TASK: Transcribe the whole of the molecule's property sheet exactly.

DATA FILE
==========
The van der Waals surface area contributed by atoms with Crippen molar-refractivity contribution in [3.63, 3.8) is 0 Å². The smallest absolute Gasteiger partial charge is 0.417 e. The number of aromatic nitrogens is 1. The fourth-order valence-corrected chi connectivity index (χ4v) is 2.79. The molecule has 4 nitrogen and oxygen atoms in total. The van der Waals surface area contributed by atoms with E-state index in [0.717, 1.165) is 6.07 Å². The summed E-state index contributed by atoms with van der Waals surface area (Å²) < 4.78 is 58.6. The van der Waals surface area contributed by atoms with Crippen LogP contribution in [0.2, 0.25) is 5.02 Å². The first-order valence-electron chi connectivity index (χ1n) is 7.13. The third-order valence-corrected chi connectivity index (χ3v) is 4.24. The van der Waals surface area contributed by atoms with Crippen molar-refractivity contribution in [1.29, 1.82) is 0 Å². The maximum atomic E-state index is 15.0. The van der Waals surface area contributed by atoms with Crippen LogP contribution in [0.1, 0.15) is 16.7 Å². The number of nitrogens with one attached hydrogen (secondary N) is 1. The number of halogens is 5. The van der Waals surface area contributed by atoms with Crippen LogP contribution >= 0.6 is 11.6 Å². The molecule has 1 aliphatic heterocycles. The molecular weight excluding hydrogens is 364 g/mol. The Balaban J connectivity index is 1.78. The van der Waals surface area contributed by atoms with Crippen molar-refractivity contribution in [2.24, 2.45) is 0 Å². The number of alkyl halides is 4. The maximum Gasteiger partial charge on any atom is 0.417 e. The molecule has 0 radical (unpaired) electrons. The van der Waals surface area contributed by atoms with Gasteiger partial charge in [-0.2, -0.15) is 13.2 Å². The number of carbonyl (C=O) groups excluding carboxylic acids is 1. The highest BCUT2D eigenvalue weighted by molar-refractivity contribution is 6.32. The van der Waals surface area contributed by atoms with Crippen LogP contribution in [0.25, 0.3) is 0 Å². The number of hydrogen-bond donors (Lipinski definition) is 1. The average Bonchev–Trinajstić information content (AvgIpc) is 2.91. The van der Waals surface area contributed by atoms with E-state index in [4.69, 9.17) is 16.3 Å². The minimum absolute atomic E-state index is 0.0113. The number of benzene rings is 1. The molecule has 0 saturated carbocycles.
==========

The van der Waals surface area contributed by atoms with Crippen molar-refractivity contribution in [3.63, 3.8) is 0 Å². The smallest absolute Gasteiger partial charge is 0.417 e. The number of aromatic nitrogens is 1. The fourth-order valence-corrected chi connectivity index (χ4v) is 2.79. The molecule has 4 nitrogen and oxygen atoms in total. The van der Waals surface area contributed by atoms with E-state index in [0.717, 1.165) is 6.07 Å². The summed E-state index contributed by atoms with van der Waals surface area (Å²) < 4.78 is 58.6. The van der Waals surface area contributed by atoms with Crippen LogP contribution in [0.2, 0.25) is 5.02 Å². The first-order valence-electron chi connectivity index (χ1n) is 7.13. The third-order valence-corrected chi connectivity index (χ3v) is 4.24. The van der Waals surface area contributed by atoms with Crippen molar-refractivity contribution in [1.29, 1.82) is 0 Å². The maximum atomic E-state index is 15.0. The van der Waals surface area contributed by atoms with Crippen LogP contribution in [0.1, 0.15) is 16.7 Å². The number of nitrogens with one attached hydrogen (secondary N) is 1. The number of halogens is 5. The van der Waals surface area contributed by atoms with Crippen LogP contribution >= 0.6 is 11.6 Å². The molecule has 1 aliphatic heterocycles. The molecular weight excluding hydrogens is 364 g/mol. The Balaban J connectivity index is 1.78. The van der Waals surface area contributed by atoms with Crippen molar-refractivity contribution in [2.24, 2.45) is 0 Å². The number of alkyl halides is 4. The maximum Gasteiger partial charge on any atom is 0.417 e. The molecule has 0 radical (unpaired) electrons. The van der Waals surface area contributed by atoms with Gasteiger partial charge in [-0.2, -0.15) is 13.2 Å². The number of carbonyl (C=O) groups excluding carboxylic acids is 1. The highest BCUT2D eigenvalue weighted by molar-refractivity contribution is 6.32. The van der Waals surface area contributed by atoms with Crippen LogP contribution in [0.25, 0.3) is 0 Å². The number of hydrogen-bond donors (Lipinski definition) is 1. The average Bonchev–Trinajstić information content (AvgIpc) is 2.91. The van der Waals surface area contributed by atoms with E-state index in [4.69, 9.17) is 16.3 Å². The minimum absolute atomic E-state index is 0.0113. The number of benzene rings is 1. The molecule has 0 saturated carbocycles.